Thursday, December 29, 2016

The Best Education Books of 2016

Time once again for my annual listing of the best books on education that I read in the past year. My selections are, of course, limited by the books that I chose to read and the time I had for reading them, but I think you will find both informative and entertaining reading in these pages. My thanks to these authors and to all the writers who champion the causes of public education and sound literacy instruction - your voices are needed now more than ever.




I Wish My Teacher Knew: How One Question Can Change Everything for Our Kids, by Kyle Schwartz. Da Capo Lifelong Books.

Schwartz, a fourth grade teacher at Doull Elementary School in Denver, Colorado, asked her students to complete the statement that is the title of this wonderful book and the children's responses changed everything for her as a teacher. When she shared the lesson with others it became a Twitter sensation with the hashtag #iwishmyteacherknew.

As might be expected, student responses to this question were eyeopening for Schwartz who had been teaching for just 4 years when she presented the lesson. She learned stories of absent parents, homelessness, no pencils for doing homework and sadness over parents being deported to Mexico.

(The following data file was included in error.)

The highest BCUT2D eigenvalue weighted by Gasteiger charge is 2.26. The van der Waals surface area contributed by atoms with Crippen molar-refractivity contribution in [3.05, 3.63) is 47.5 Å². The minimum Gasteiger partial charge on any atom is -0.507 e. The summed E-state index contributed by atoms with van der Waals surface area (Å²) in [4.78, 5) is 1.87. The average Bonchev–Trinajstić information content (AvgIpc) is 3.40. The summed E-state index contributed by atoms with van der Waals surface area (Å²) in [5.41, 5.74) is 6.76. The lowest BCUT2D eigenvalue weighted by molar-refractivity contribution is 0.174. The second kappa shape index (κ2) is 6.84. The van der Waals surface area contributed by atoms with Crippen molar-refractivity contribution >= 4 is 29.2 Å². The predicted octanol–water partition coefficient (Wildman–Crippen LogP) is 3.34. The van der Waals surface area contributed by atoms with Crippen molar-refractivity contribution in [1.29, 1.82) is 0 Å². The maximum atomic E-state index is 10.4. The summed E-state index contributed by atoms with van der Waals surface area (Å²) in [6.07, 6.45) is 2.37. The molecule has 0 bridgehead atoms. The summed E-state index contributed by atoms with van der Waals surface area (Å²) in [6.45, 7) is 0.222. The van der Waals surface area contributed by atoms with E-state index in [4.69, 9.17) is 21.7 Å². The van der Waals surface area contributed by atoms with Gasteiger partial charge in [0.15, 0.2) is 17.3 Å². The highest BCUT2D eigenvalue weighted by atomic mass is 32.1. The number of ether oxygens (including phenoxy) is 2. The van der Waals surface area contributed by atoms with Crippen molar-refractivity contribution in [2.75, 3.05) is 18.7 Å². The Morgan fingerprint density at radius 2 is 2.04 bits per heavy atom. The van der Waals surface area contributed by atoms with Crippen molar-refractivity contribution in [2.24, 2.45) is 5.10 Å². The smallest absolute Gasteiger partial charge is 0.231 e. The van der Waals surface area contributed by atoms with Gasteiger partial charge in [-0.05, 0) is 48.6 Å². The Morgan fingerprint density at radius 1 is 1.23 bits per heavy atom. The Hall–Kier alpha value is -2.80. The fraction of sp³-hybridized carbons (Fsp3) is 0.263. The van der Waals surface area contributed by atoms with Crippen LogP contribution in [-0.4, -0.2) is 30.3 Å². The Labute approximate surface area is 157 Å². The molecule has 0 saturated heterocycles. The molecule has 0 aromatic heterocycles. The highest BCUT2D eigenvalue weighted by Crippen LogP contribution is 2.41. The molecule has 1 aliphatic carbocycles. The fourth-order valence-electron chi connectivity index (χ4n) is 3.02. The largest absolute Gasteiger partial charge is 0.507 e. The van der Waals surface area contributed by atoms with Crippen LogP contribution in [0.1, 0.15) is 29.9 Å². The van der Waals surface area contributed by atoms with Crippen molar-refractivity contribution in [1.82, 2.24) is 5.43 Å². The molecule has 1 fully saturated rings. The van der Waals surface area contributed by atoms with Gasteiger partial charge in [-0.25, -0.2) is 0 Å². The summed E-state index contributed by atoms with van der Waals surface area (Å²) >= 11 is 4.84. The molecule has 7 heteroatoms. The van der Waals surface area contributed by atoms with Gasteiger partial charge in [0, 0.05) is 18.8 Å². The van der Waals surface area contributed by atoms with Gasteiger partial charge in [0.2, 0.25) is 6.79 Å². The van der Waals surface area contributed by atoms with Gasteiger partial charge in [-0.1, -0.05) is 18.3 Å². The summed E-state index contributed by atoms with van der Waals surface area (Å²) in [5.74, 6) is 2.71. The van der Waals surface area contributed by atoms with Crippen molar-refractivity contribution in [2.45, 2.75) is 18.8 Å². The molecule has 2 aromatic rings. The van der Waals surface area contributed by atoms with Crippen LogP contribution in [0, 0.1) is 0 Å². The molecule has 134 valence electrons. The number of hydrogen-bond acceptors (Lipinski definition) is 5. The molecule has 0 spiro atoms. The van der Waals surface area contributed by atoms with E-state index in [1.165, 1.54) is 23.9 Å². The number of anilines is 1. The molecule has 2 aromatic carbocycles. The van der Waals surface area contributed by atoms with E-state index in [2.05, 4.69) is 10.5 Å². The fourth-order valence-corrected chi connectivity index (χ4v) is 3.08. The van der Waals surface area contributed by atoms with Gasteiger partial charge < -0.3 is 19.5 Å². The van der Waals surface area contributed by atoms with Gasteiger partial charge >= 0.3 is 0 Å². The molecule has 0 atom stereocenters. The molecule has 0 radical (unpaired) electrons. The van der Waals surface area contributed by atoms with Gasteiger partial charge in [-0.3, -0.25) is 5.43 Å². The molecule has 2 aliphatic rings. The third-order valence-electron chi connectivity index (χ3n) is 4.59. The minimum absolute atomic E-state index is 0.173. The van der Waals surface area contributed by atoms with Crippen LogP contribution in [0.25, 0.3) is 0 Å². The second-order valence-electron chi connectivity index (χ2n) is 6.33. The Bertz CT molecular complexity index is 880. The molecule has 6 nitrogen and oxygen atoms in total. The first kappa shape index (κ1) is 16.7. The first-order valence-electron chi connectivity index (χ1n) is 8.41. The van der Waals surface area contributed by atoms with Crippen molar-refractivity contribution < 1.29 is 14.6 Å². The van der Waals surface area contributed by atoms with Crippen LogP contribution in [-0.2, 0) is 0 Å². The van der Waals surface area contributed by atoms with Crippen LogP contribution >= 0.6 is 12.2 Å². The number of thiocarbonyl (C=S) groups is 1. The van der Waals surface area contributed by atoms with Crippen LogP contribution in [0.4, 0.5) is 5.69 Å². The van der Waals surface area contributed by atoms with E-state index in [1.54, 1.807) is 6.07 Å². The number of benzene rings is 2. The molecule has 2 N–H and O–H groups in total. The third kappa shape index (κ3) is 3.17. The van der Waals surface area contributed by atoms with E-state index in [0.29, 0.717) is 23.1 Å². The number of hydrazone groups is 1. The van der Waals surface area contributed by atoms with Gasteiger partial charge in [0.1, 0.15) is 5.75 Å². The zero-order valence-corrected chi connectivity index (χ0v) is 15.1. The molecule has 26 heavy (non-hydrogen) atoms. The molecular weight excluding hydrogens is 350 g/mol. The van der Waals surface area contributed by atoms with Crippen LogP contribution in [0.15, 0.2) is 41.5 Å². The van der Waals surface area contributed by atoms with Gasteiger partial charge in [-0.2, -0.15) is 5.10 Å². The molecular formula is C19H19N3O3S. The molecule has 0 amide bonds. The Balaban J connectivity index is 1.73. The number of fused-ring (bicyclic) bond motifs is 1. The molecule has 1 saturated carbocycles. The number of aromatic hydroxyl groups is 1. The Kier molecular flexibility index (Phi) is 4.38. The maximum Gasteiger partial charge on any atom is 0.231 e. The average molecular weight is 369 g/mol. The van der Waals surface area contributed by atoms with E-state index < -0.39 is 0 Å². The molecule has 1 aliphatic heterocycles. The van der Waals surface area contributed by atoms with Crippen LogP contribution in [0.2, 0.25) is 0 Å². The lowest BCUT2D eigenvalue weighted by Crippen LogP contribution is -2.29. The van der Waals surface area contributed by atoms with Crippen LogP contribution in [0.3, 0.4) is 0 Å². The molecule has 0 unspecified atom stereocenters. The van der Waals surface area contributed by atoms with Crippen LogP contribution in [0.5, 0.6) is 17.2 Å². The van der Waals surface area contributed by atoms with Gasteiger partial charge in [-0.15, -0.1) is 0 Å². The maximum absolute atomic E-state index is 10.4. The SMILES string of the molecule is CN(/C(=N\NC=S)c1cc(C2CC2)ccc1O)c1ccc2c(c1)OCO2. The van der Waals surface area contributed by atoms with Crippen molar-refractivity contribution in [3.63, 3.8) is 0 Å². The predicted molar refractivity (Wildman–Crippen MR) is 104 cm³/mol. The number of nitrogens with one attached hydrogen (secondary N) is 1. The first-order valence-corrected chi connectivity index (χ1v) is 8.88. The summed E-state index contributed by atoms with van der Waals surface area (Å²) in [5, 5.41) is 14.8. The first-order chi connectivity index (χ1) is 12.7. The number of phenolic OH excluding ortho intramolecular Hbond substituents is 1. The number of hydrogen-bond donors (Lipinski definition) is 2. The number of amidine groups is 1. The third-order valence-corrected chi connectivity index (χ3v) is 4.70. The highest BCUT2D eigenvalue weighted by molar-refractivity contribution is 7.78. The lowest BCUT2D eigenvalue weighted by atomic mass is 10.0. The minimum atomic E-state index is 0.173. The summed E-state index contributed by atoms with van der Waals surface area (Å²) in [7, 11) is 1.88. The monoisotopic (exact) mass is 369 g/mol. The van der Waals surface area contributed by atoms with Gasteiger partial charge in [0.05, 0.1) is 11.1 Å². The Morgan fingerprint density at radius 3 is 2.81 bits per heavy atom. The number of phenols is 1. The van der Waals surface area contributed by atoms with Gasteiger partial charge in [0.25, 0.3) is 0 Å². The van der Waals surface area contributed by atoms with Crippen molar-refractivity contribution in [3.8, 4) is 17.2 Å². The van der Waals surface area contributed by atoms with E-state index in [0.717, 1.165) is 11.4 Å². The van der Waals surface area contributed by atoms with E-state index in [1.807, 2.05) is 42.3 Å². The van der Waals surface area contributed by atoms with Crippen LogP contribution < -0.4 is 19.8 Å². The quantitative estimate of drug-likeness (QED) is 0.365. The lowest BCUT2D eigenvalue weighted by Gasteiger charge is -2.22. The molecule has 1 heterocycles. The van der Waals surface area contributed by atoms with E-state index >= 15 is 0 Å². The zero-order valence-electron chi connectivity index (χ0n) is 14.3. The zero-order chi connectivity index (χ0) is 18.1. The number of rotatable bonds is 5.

In the book, Schwartz takes the insights she gained from the exercise and expands it into a study about the importance of community in the school and classroom. She takes an admirably holistic view of the children and their needs, talents and resources. One aspect of the book I found particularly compelling was the Resources and Barriers Chart. It can be tempting to look at children of poverty only from the perspective of what they do not have. Schwartz helps us see how all children have resources and we need to build on those resources to help them learn. In this view, speaking Spanish at home becomes a resource, being physically active is a resource, showing interest in current events is a resource and these are resources that can be used to combat barriers like having difficulty paying attention or struggles with time management. 

Schwartz also gives excellent advice for teachers who work in a community where students are highly mobile. After telling the heart-breaking story of Ronaldo, the bright, eager student who had to leave school because his father was deported, Schwartz builds on the lessons learned to create Welcome Kits and Transition Mementos for children coming into or leaving her classroom. Other chapters discuss supporting students in trauma, grief and loss, building structures to develop student self-efficacy, and creating a culture that develops character.

What I admire most about this book is that Schwartz has taken one good lesson and one key insight and expanded it into a richer understanding of how we can build a classroom community against the apparent barriers of poverty, trauma and transition.

For White Folks Who Teach in the Hood...and the Rest of Y'All Too, by Christopher Emdin. Beacon Press.